The head of the House select committee investigating the attack on the U.S. diplomatic compound in Benghazi, Libya, on Wednesday defended the decision to continue probing the events surrounding the deadly assault.
“To those who believe it is time to move on, that there is nothing left to discover, that all questions have been asked and answered, that we have learned the lessons to be learned — we have heard that before,” Rep. Trey Gowdy (R-S.C.) said in his opening statement. “And yet the attacks and the tragedies keep coming.”
“Some question the need for this committee. I respect your right to disagree, but the mark of a professional, indeed the mark of character, is to do a good job even if you do not think the task should have been assigned in the first place,” he added.
Gowdy noted that the 2012 attack was not the first time a diplomatic outpost had come under siege, citing instances in Beirut, Kenya and Tanzania.
Gowdy said it was “stunning to see the similarities” between the security recommendations made in the wake of those attacks and the ones made after the Benghazi attack.
“We do not suffer from a lack of recommendations. We do not suffer from a lack of boards, commissions and blue ribbon panels. We suffer from a lack of implementing and enacting those recommendations. That must end,” he said.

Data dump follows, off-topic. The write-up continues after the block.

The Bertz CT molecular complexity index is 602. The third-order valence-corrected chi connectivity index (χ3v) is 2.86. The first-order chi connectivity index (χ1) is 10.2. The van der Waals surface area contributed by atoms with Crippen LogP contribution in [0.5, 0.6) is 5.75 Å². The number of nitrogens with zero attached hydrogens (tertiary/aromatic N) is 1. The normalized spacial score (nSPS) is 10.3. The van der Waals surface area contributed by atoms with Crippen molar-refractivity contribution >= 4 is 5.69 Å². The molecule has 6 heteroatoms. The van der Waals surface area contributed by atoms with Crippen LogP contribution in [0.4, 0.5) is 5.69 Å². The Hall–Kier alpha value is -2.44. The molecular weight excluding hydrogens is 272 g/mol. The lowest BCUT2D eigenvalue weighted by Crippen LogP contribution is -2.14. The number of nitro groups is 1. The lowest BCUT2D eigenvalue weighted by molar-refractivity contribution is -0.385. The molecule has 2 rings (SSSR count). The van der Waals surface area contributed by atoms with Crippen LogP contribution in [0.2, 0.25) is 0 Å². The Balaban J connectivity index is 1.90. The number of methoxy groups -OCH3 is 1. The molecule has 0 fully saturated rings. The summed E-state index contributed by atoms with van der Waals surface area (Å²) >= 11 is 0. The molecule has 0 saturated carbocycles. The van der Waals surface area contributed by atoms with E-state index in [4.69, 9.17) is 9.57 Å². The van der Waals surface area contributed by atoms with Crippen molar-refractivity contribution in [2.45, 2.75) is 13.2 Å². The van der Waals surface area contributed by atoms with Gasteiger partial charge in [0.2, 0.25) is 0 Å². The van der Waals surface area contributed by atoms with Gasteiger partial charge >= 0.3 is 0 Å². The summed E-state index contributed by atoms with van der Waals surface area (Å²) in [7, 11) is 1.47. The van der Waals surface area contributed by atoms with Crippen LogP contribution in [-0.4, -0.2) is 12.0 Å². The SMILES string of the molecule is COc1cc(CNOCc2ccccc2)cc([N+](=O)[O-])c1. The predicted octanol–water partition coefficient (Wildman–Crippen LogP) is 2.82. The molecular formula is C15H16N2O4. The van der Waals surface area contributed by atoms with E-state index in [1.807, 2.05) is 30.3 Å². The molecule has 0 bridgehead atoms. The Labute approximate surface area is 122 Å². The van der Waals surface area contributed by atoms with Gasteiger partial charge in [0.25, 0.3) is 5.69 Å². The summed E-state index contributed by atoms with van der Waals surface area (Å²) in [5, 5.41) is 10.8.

The panel’s inaugural hearing will focus on the State Department’s Accountability Review Board recommendations, and how well they have been implemented in the wake of the 2012 attack that killed four Americans, including Ambassador Christopher Stevens.
Democrats initially considered boycotting the process when the panel was created in May, perceiving it to be a politically motivated way to attack former Secretary of State Hillary Clinton and fire up the GOP base ahead of the midterm elections.
Rep. Elijah Cummings (Md.), the top Democrat on the panel, said the investigation marked a “transformational moment” for all involved.
He said the examination should cause lawmakers to “stop and pause” and make sure the security at U.S. diplomatic outposts is improved going forward.
The 12-member panel is set to hear testimony from Greg Starr, assistant secretary for diplomatic security for the State Department; Mark Sullivan, chairman of the Independent Panel on Best Practices and former U.S. Secret Service director; and Todd Keil a member of the Independent Panel on Best Practices and a former Homeland Security Department assistant secretary.
[by Martin Matishak, writing for THE HILL]
As always, posted for your edification and enlightenment by
NORM ‘n’ AL, Minneapolis